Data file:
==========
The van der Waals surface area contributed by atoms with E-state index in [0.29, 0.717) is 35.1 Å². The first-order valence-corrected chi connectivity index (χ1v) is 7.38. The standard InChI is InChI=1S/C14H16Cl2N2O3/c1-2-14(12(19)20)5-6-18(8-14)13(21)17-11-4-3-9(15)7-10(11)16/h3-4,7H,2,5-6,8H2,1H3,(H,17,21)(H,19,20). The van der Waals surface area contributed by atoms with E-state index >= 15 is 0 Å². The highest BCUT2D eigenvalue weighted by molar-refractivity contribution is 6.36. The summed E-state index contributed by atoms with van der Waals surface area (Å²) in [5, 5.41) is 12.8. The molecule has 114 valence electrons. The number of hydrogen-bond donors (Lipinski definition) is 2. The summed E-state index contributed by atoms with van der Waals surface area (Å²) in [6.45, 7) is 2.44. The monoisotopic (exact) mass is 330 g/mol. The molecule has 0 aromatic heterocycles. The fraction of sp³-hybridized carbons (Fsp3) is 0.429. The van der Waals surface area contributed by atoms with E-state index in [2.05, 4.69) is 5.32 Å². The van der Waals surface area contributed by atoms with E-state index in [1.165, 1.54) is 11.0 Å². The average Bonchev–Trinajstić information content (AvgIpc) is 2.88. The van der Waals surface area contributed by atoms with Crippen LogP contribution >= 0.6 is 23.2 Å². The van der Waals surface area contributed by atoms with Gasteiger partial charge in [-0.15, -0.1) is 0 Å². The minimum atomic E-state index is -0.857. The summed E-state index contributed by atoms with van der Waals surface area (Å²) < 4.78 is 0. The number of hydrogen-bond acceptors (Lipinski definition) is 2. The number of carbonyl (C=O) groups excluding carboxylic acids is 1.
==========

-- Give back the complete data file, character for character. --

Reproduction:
The van der Waals surface area contributed by atoms with E-state index in [0.29, 0.717) is 35.1 Å². The first-order valence-corrected chi connectivity index (χ1v) is 7.38. The standard InChI is InChI=1S/C14H16Cl2N2O3/c1-2-14(12(19)20)5-6-18(8-14)13(21)17-11-4-3-9(15)7-10(11)16/h3-4,7H,2,5-6,8H2,1H3,(H,17,21)(H,19,20). The van der Waals surface area contributed by atoms with E-state index >= 15 is 0 Å². The highest BCUT2D eigenvalue weighted by molar-refractivity contribution is 6.36. The summed E-state index contributed by atoms with van der Waals surface area (Å²) in [5, 5.41) is 12.8. The molecule has 114 valence electrons. The number of hydrogen-bond donors (Lipinski definition) is 2. The summed E-state index contributed by atoms with van der Waals surface area (Å²) in [6.45, 7) is 2.44. The monoisotopic (exact) mass is 330 g/mol. The molecule has 0 aromatic heterocycles. The fraction of sp³-hybridized carbons (Fsp3) is 0.429. The van der Waals surface area contributed by atoms with E-state index in [2.05, 4.69) is 5.32 Å². The van der Waals surface area contributed by atoms with E-state index in [1.165, 1.54) is 11.0 Å². The average Bonchev–Trinajstić information content (AvgIpc) is 2.88. The van der Waals surface area contributed by atoms with Crippen LogP contribution >= 0.6 is 23.2 Å². The van der Waals surface area contributed by atoms with Gasteiger partial charge in [-0.15, -0.1) is 0 Å². The minimum atomic E-state index is -0.857. The summed E-state index contributed by atoms with van der Waals surface area (Å²) < 4.78 is 0. The number of hydrogen-bond acceptors (Lipinski definition) is 2. The number of carbonyl (C=O) groups excluding carboxylic acids is 1.